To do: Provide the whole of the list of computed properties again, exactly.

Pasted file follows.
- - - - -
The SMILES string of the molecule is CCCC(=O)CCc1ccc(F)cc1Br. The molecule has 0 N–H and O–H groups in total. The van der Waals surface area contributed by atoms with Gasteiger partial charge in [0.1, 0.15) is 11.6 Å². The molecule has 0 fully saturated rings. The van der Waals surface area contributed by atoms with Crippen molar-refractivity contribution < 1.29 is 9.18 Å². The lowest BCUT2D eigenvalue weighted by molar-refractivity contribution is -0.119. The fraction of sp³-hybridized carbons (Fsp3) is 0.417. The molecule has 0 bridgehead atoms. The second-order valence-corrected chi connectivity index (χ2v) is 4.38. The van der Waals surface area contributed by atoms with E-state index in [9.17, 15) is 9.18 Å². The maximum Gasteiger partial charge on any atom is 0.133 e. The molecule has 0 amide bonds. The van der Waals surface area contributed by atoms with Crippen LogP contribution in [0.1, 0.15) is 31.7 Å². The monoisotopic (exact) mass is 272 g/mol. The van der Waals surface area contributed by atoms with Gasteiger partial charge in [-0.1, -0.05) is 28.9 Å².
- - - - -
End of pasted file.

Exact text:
The SMILES string of the molecule is CCCC(=O)CCc1ccc(F)cc1Br. The molecule has 0 N–H and O–H groups in total. The van der Waals surface area contributed by atoms with Gasteiger partial charge in [0.1, 0.15) is 11.6 Å². The molecule has 0 fully saturated rings. The van der Waals surface area contributed by atoms with Crippen molar-refractivity contribution < 1.29 is 9.18 Å². The lowest BCUT2D eigenvalue weighted by molar-refractivity contribution is -0.119. The fraction of sp³-hybridized carbons (Fsp3) is 0.417. The molecule has 0 bridgehead atoms. The second-order valence-corrected chi connectivity index (χ2v) is 4.38. The van der Waals surface area contributed by atoms with E-state index in [9.17, 15) is 9.18 Å². The maximum Gasteiger partial charge on any atom is 0.133 e. The molecule has 0 amide bonds. The van der Waals surface area contributed by atoms with Crippen LogP contribution in [0.1, 0.15) is 31.7 Å². The monoisotopic (exact) mass is 272 g/mol. The van der Waals surface area contributed by atoms with Gasteiger partial charge in [-0.1, -0.05) is 28.9 Å².